Watch Out for Pitfalls in the Will Planning Process
Planning your will is a process, and like any process, there are certain things you should avoid:
1. Having a handwritten will:
A handwritten will is legal in only some states, but why take the risk when the cost of having a qualified attorney draft your will is just a few hundred dollars?
2. Not updating your beneficiary designations:
The beneficiaries that you name on applications for savings accounts, annuities, life insurance policies, or individual retirement accounts take legal precedence over any instructions in your will about the distribution of your assets. When drafting your will, be sure to review all of your savings or retirement accounts and life insurance policies to make sure your assets will go to the people or organizations of your choice.
3. Believing you don’t need a will:
Everyone needs a will. If you die without a will, you give the state the right to decide who will receive your property. A will is the only way to ensure that your loved ones are cared for and that a bequest to your favorite charities is included.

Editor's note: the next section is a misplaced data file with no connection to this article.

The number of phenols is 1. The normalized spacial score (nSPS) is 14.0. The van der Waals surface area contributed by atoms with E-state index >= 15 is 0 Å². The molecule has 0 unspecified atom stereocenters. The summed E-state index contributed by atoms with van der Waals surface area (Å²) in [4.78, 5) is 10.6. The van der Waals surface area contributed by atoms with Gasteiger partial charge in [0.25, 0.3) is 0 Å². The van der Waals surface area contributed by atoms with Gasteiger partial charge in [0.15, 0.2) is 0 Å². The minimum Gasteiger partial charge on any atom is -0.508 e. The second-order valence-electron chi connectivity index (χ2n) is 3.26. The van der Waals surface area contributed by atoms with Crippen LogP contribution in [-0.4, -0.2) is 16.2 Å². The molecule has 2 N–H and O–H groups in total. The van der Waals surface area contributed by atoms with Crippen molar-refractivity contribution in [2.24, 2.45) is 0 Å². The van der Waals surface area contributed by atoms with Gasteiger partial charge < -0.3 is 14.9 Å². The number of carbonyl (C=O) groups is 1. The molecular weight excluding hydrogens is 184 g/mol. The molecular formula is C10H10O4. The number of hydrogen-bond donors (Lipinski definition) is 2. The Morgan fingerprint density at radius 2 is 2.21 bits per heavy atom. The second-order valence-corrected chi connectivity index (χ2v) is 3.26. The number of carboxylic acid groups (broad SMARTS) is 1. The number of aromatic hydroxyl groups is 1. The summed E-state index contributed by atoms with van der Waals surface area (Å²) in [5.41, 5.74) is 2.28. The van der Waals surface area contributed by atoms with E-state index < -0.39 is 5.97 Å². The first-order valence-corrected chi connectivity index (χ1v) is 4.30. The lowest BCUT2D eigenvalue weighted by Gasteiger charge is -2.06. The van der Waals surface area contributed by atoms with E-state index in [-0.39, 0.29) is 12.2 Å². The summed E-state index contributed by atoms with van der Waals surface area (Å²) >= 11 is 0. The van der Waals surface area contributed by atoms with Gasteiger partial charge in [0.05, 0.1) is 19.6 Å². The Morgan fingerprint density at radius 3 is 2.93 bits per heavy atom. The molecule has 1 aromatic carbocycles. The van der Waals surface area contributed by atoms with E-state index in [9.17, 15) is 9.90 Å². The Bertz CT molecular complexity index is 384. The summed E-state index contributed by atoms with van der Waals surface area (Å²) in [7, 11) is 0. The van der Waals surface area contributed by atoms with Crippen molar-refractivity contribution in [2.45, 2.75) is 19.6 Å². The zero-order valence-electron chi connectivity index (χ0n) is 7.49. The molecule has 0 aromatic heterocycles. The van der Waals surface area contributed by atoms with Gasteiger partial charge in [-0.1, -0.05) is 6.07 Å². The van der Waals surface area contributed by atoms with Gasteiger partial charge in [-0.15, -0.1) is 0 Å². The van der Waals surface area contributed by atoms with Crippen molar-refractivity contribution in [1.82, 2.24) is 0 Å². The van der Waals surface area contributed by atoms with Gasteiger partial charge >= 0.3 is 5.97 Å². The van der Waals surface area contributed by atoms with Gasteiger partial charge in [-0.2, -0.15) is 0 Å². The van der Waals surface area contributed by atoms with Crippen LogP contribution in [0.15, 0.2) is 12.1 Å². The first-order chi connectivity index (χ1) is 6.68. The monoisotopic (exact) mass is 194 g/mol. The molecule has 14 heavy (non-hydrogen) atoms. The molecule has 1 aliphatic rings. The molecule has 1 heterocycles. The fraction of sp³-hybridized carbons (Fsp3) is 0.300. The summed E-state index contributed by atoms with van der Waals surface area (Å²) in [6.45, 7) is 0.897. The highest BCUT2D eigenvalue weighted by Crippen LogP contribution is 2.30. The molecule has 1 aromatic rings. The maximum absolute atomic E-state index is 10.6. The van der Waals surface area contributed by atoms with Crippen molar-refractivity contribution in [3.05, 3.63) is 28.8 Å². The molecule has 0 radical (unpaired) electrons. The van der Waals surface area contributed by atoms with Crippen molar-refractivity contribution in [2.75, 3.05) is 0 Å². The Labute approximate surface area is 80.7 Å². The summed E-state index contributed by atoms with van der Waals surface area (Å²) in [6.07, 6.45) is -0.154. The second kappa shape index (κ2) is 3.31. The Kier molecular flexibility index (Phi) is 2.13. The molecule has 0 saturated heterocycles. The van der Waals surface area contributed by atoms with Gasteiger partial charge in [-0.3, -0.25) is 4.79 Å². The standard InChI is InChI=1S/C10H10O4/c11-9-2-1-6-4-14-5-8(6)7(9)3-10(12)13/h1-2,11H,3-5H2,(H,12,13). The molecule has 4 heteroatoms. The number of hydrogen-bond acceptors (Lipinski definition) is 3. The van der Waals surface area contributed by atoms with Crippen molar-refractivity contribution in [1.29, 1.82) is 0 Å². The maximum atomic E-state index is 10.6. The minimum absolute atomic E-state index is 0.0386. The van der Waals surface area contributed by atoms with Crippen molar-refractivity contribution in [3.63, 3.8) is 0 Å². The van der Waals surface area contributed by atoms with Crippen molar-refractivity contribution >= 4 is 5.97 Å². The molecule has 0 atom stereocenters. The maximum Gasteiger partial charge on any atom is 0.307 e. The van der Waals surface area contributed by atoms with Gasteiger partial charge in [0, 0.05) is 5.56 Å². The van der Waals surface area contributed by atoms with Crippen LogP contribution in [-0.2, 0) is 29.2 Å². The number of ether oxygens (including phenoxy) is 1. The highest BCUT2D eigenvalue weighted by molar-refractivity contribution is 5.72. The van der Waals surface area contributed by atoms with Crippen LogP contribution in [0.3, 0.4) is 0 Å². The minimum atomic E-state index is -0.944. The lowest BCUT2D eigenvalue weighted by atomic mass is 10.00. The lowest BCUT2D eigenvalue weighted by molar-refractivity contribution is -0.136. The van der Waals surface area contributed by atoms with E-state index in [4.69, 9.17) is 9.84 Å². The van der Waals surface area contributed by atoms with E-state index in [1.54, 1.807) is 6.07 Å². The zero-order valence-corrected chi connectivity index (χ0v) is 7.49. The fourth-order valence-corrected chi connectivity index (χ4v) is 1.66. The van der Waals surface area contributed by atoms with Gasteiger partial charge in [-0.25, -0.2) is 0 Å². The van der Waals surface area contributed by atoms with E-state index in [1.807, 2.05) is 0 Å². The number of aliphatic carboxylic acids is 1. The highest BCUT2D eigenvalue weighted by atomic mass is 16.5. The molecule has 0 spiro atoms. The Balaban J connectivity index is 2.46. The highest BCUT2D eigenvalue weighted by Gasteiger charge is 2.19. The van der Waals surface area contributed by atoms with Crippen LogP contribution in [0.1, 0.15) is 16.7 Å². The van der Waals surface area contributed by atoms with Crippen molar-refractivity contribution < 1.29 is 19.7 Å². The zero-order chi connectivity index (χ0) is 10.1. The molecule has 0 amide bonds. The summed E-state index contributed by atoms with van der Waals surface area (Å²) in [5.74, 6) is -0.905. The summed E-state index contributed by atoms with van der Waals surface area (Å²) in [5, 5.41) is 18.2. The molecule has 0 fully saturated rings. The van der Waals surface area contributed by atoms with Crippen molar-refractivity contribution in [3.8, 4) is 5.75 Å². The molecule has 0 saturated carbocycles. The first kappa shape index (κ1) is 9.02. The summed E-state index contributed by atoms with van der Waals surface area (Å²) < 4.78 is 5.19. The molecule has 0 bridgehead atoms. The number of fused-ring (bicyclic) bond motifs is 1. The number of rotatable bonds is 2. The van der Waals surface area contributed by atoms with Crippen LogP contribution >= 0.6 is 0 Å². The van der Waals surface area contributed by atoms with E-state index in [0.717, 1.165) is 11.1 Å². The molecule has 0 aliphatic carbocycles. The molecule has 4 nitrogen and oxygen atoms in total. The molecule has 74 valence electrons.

4. Thinking, “I’m too young”:
Actually, this is when you need a will the most. A properly drafted will provides you with the foundation you need to build a strong financial future. It also provides detailed instructions for the care of young children.
5. Leaving everything to your spouse:
On the surface, this appears to be a good idea, but there are a few issues to consider:
- If an accident claims you and your spouse beneficiary at the same time, the state may be in control of distributing your assets.
- If your spouse is not the parent of your children, even, if you both agree on what to do with your property upon your death, there is always the possibility that unintended beneficiaries may receive your property.
- Your spouse may not feel the same way you do about an heir or charity. This may mean that bequests you would like to make to go unfulfilled.